This year’s CEATEC (Combined Exhibition of Advanced Technologies) will be held in Makuhari Messe in Chiba Prefecture from Oct. 15 to 18.
Registration and reservations for conferences will start in early August on the CEATEC website, www.ceatec.com.
The event is sponsored by the CEATEC Executive Board, comprised of the Japan Electronics and Information Technology Industries Association, the Communications and Information Network Association of Japan and the Computer Software Association of Japan.
With origins as an IT and electronics show when it started back in 2000, CEATEC now includes all industries and business categories that create or make use of advanced technologies such as CPS (cyber-physical system), the “internet of things” (IoT), robots and artificial intelligence (AI).
In addition to a large exhibition area where booths will showcase products, solutions and services of participating companies and organizations, there are two planned exhibits — “Society 5.0 Town,” a future town mainly co-developed by various service sector businesses, and “Co-creation Park,” which is for startups, universities and educational institutions, as well as overseas organizations such as foreign embassies.
This year marks CEATEC’s 20th anniversary, but during an interview with The Japan Times, Kiyoshi Shikano, the executive producer of CEATEC, revealed the board decided not to use the word “anniversary” in CEATEC’s logo.
“We merely put ’20th’ without ‘anniversary’ because we only look to the future. Instead, we added copy that says ‘Toward Society 5.0’ to express where we are headed to,” he said.
Society 5.0 is a concept proposed by the Cabinet Office of Japan that describes a super-smart society where innovations and technologies, making the most of artificial intelligence and robots, are incorporated to create solutions to various issues. This concept will also be one of the key features to be shared among participants at the upcoming G20 Summit in Osaka in June.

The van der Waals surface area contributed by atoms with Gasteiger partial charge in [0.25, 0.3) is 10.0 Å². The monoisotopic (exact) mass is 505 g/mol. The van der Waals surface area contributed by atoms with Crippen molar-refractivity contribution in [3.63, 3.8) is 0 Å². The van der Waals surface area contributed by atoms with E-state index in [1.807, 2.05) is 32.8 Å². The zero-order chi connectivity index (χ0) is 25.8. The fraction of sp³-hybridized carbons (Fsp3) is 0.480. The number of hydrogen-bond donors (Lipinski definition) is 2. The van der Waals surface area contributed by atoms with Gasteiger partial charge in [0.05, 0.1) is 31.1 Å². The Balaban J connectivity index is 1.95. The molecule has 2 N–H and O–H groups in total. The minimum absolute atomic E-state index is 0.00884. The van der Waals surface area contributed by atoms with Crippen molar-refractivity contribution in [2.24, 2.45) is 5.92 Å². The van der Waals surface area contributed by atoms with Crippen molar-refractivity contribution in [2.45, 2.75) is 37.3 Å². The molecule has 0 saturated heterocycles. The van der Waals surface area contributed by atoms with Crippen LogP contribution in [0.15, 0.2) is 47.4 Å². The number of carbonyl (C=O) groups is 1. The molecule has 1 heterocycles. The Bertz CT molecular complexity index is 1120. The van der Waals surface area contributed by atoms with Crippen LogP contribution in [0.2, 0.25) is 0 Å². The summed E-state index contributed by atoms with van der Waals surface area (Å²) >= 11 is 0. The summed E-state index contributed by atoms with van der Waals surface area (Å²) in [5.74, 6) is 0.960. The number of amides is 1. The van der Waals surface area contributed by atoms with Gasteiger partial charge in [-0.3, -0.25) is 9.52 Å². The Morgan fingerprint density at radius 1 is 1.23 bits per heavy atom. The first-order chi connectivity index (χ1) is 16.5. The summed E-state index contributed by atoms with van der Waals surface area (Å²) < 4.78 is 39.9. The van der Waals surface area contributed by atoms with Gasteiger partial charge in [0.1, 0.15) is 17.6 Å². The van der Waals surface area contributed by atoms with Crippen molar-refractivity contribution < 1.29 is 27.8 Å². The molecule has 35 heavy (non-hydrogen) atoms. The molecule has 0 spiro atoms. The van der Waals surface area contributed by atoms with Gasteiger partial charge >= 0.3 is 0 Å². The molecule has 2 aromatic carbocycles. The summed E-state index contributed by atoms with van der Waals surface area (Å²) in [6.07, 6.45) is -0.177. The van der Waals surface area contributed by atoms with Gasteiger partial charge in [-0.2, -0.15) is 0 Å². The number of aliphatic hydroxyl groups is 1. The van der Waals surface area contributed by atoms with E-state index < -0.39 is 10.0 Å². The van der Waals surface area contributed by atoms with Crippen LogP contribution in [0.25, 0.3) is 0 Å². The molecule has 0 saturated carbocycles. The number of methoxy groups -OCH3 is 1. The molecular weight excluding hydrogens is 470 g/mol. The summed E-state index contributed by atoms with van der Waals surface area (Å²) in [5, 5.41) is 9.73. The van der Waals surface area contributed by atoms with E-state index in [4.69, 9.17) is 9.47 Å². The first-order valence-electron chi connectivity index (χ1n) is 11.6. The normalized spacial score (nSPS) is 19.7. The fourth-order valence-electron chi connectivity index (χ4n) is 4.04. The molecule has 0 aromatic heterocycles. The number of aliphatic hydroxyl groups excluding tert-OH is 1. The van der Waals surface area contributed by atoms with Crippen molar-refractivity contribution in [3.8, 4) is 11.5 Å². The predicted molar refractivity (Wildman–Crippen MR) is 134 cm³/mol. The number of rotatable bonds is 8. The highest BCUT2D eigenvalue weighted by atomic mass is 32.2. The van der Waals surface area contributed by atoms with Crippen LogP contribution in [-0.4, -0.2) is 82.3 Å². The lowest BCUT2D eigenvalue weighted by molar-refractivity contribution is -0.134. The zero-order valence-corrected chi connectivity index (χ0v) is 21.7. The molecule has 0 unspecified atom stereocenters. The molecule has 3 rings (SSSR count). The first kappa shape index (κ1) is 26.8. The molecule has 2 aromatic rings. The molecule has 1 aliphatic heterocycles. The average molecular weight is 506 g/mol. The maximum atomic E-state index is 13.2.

Although everything and everyone is connected via the internet nowadays, the most important factor is how the data in cyberspace can relate to what is happening in the real and physical environments where people live and work. “Working on this part is the first step toward (realizing) Society 5.0,” said Shikano.
“It requires not just one but diverse industries to realize a super-smart society. It is becoming harder for companies to stand alone and still survive, too,” he later added. That is why companies from various industries flock to CEATEC and collaborate with each other to showcase what society may look like in 10 years from now.
Last year, 725 companies exhibited at CEATEC, 345 of which participated for the first time. The number of exhibitors has increased every year since 2015 (531 exhibitors), the year when the exhibition hit bottom because of the changing needs of participants and a globally competitive landscape.
“We made a major shift in 2016 from an exhibition focusing on IT and electronics to one that centers around CPS and IoT,” said Shikano. This transformation brought about success in attracting companies and individuals who were hungry for more than just new products.
The main exhibition area where most companies set up their booths is divided into three sections. “Total Solutions” is for products and solutions that are designed to help diverse industries to collectively realize Society 5.0; “Smart X” is for innovations that will cause revolutionary changes in a specific industry; and “Devices & Technologies” is for showcasing electronic components, devices, software and other technologies that support the creation of Society 5.0.